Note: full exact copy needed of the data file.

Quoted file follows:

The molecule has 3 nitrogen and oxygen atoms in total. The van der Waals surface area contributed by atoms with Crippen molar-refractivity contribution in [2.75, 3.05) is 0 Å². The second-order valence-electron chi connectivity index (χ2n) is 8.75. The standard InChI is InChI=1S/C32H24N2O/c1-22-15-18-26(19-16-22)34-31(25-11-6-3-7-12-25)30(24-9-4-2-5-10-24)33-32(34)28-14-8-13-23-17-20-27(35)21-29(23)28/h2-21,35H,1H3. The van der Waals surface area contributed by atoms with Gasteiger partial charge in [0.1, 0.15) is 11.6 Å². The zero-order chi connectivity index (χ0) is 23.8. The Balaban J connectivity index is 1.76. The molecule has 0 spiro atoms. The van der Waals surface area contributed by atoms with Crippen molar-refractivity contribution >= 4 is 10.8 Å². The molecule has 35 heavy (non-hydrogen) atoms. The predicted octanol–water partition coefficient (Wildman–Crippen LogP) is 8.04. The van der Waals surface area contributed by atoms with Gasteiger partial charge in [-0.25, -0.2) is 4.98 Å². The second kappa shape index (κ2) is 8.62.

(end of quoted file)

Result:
The molecule has 3 nitrogen and oxygen atoms in total. The van der Waals surface area contributed by atoms with Crippen molar-refractivity contribution in [2.75, 3.05) is 0 Å². The second-order valence-electron chi connectivity index (χ2n) is 8.75. The standard InChI is InChI=1S/C32H24N2O/c1-22-15-18-26(19-16-22)34-31(25-11-6-3-7-12-25)30(24-9-4-2-5-10-24)33-32(34)28-14-8-13-23-17-20-27(35)21-29(23)28/h2-21,35H,1H3. The van der Waals surface area contributed by atoms with Gasteiger partial charge in [0.1, 0.15) is 11.6 Å². The zero-order chi connectivity index (χ0) is 23.8. The Balaban J connectivity index is 1.76. The molecule has 0 spiro atoms. The van der Waals surface area contributed by atoms with Crippen molar-refractivity contribution >= 4 is 10.8 Å². The molecule has 35 heavy (non-hydrogen) atoms. The predicted octanol–water partition coefficient (Wildman–Crippen LogP) is 8.04. The van der Waals surface area contributed by atoms with Gasteiger partial charge in [-0.25, -0.2) is 4.98 Å². The second kappa shape index (κ2) is 8.62.